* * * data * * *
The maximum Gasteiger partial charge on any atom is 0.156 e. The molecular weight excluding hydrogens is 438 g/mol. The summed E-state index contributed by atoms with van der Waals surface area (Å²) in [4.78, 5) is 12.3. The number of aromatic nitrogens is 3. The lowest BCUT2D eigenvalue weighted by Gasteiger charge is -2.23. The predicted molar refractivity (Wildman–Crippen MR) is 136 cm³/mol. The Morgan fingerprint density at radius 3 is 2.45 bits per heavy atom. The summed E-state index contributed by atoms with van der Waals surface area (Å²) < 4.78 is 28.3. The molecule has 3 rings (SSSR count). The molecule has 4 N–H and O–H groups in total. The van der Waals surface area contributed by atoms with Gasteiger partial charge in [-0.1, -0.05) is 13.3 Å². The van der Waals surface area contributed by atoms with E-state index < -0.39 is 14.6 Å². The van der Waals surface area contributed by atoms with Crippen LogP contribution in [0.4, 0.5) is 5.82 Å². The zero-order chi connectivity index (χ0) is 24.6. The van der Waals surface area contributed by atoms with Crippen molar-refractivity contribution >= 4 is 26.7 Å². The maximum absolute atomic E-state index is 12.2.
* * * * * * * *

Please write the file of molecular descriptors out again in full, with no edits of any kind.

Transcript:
The maximum Gasteiger partial charge on any atom is 0.156 e. The molecular weight excluding hydrogens is 438 g/mol. The summed E-state index contributed by atoms with van der Waals surface area (Å²) in [4.78, 5) is 12.3. The number of aromatic nitrogens is 3. The lowest BCUT2D eigenvalue weighted by Gasteiger charge is -2.23. The predicted molar refractivity (Wildman–Crippen MR) is 136 cm³/mol. The Morgan fingerprint density at radius 3 is 2.45 bits per heavy atom. The summed E-state index contributed by atoms with van der Waals surface area (Å²) < 4.78 is 28.3. The molecule has 3 rings (SSSR count). The molecule has 4 N–H and O–H groups in total. The van der Waals surface area contributed by atoms with Gasteiger partial charge in [-0.1, -0.05) is 13.3 Å². The van der Waals surface area contributed by atoms with E-state index < -0.39 is 14.6 Å². The van der Waals surface area contributed by atoms with Crippen LogP contribution in [0.4, 0.5) is 5.82 Å². The zero-order chi connectivity index (χ0) is 24.6. The van der Waals surface area contributed by atoms with Crippen molar-refractivity contribution >= 4 is 26.7 Å². The maximum absolute atomic E-state index is 12.2.